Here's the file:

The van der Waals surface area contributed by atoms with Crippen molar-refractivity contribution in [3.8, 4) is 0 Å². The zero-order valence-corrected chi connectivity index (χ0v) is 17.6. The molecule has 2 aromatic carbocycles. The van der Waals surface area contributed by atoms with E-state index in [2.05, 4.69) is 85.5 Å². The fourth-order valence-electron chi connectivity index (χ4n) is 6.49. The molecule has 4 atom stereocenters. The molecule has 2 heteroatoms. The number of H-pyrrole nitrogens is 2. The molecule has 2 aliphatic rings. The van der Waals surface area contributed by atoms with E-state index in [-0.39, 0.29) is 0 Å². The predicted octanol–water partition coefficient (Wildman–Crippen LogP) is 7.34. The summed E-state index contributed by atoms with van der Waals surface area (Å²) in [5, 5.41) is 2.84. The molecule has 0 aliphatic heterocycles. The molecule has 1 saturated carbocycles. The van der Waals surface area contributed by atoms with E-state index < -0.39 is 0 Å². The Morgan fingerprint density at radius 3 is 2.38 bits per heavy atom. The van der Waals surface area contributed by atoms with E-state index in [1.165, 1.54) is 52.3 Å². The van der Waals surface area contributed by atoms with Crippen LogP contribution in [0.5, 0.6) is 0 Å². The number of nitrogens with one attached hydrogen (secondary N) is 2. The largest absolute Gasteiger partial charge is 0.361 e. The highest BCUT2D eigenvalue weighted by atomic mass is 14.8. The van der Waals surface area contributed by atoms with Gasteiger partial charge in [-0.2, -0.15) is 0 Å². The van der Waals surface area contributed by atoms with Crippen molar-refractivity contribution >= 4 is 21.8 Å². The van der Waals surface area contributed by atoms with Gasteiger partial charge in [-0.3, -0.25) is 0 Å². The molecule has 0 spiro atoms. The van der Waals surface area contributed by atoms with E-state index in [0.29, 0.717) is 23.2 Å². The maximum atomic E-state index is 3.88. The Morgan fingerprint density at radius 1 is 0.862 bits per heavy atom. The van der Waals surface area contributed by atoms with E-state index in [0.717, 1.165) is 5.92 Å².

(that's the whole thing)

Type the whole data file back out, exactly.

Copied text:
The van der Waals surface area contributed by atoms with Crippen molar-refractivity contribution in [3.8, 4) is 0 Å². The zero-order valence-corrected chi connectivity index (χ0v) is 17.6. The molecule has 2 aromatic carbocycles. The van der Waals surface area contributed by atoms with E-state index in [2.05, 4.69) is 85.5 Å². The fourth-order valence-electron chi connectivity index (χ4n) is 6.49. The molecule has 4 atom stereocenters. The molecule has 2 heteroatoms. The number of H-pyrrole nitrogens is 2. The molecule has 2 aliphatic rings. The van der Waals surface area contributed by atoms with E-state index in [-0.39, 0.29) is 0 Å². The predicted octanol–water partition coefficient (Wildman–Crippen LogP) is 7.34. The summed E-state index contributed by atoms with van der Waals surface area (Å²) in [5, 5.41) is 2.84. The molecule has 0 aliphatic heterocycles. The molecule has 1 saturated carbocycles. The van der Waals surface area contributed by atoms with E-state index < -0.39 is 0 Å². The Morgan fingerprint density at radius 3 is 2.38 bits per heavy atom. The van der Waals surface area contributed by atoms with E-state index in [1.165, 1.54) is 52.3 Å². The van der Waals surface area contributed by atoms with Crippen LogP contribution in [0.5, 0.6) is 0 Å². The number of nitrogens with one attached hydrogen (secondary N) is 2. The largest absolute Gasteiger partial charge is 0.361 e. The highest BCUT2D eigenvalue weighted by atomic mass is 14.8. The van der Waals surface area contributed by atoms with Gasteiger partial charge in [-0.2, -0.15) is 0 Å². The van der Waals surface area contributed by atoms with Crippen molar-refractivity contribution >= 4 is 21.8 Å². The van der Waals surface area contributed by atoms with Gasteiger partial charge in [-0.3, -0.25) is 0 Å². The molecule has 0 spiro atoms. The van der Waals surface area contributed by atoms with E-state index in [0.29, 0.717) is 23.2 Å². The maximum atomic E-state index is 3.88. The Morgan fingerprint density at radius 1 is 0.862 bits per heavy atom. The van der Waals surface area contributed by atoms with E-state index in [0.717, 1.165) is 5.92 Å².